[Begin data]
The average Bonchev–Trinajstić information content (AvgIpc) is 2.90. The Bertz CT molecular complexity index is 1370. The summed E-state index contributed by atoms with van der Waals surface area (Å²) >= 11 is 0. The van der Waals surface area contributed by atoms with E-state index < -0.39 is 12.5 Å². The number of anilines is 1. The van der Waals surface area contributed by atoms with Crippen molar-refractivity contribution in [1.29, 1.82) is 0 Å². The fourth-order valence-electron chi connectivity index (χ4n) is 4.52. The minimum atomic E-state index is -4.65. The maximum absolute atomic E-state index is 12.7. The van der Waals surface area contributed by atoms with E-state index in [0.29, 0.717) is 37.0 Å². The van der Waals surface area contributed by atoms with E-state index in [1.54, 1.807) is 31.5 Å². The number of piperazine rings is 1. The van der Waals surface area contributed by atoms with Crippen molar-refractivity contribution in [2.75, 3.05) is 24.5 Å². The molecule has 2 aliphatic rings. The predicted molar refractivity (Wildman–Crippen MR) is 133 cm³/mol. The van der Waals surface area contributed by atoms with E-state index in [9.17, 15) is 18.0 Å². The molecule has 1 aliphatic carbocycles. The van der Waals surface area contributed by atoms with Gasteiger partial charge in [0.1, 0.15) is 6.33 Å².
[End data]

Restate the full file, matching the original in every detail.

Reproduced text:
The average Bonchev–Trinajstić information content (AvgIpc) is 2.90. The Bertz CT molecular complexity index is 1370. The summed E-state index contributed by atoms with van der Waals surface area (Å²) >= 11 is 0. The van der Waals surface area contributed by atoms with E-state index < -0.39 is 12.5 Å². The number of anilines is 1. The van der Waals surface area contributed by atoms with Crippen molar-refractivity contribution in [1.29, 1.82) is 0 Å². The fourth-order valence-electron chi connectivity index (χ4n) is 4.52. The minimum atomic E-state index is -4.65. The maximum absolute atomic E-state index is 12.7. The van der Waals surface area contributed by atoms with E-state index in [0.29, 0.717) is 37.0 Å². The van der Waals surface area contributed by atoms with E-state index in [1.54, 1.807) is 31.5 Å². The number of piperazine rings is 1. The van der Waals surface area contributed by atoms with Crippen molar-refractivity contribution in [2.75, 3.05) is 24.5 Å². The molecule has 2 aliphatic rings. The predicted molar refractivity (Wildman–Crippen MR) is 133 cm³/mol. The van der Waals surface area contributed by atoms with E-state index in [9.17, 15) is 18.0 Å². The molecule has 1 aliphatic carbocycles. The van der Waals surface area contributed by atoms with Gasteiger partial charge in [0.1, 0.15) is 6.33 Å².